Questions were raised about the emergence of a novel H7N9 avian influenza virus in humans in China and its pandemic potential as well as that of related influenza viruses. In a commentary published online today, scientists at the National Institute of Allergy and Infectious Diseases (NIAID), part of the National Institutes of Health, address these questions by evaluating past outbreaks of H7 subtype influenza viruses among mammals and birds and comparing H7 viruses with other avian influenza viruses and strains.
In recent decades, the scientists write, avian H7 viruses have caused numerous influenza outbreaks among poultry in Europe and North America. Since at least 1918, none of these poultry-adapted viruses has evolved to widely infect humans or cause a pandemic. However, some of them have stably adapted to infect mammals such as horses, suggesting that these viruses might become adapted to and transmissible among other mammals, including humans. In particular, the novel H7N9 virus shares some genes with the H9N2 influenza virus subtype, which has also infected humans. This genetic relatedness may predispose it to more easily adapt to humans than other H7 viruses.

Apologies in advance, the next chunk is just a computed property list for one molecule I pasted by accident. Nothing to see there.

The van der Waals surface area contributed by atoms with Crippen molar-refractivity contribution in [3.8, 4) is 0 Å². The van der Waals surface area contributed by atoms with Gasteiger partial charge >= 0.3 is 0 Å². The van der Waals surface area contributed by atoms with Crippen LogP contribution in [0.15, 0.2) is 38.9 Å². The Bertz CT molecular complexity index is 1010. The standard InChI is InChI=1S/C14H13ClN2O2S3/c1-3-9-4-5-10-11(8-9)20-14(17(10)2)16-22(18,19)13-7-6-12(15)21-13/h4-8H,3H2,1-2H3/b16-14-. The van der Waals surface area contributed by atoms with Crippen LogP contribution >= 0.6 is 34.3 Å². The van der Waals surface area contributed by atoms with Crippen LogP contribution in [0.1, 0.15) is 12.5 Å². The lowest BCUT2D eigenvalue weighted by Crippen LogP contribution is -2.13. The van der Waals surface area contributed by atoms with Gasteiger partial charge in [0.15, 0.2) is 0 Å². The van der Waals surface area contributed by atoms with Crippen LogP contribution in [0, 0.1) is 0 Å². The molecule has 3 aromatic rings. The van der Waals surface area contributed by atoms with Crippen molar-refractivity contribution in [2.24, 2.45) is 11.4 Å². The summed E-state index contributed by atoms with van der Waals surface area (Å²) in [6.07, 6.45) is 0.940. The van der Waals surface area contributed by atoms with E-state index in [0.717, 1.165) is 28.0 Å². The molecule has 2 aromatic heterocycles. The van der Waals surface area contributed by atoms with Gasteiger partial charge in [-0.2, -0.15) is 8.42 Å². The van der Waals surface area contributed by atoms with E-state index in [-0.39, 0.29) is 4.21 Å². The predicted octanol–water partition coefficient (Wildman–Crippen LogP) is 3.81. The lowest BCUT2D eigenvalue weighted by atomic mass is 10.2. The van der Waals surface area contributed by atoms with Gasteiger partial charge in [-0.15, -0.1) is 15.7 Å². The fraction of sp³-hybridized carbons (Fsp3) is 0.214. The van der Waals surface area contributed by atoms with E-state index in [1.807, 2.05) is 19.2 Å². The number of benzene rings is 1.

The possibility that H7N9 or another H7 virus may adapt to easily infect humans highlights a need for more research on how avian influenza strains adapt to mammals, especially humans, and better integration of influenza research between human and veterinary public health specialists, the study authors conclude.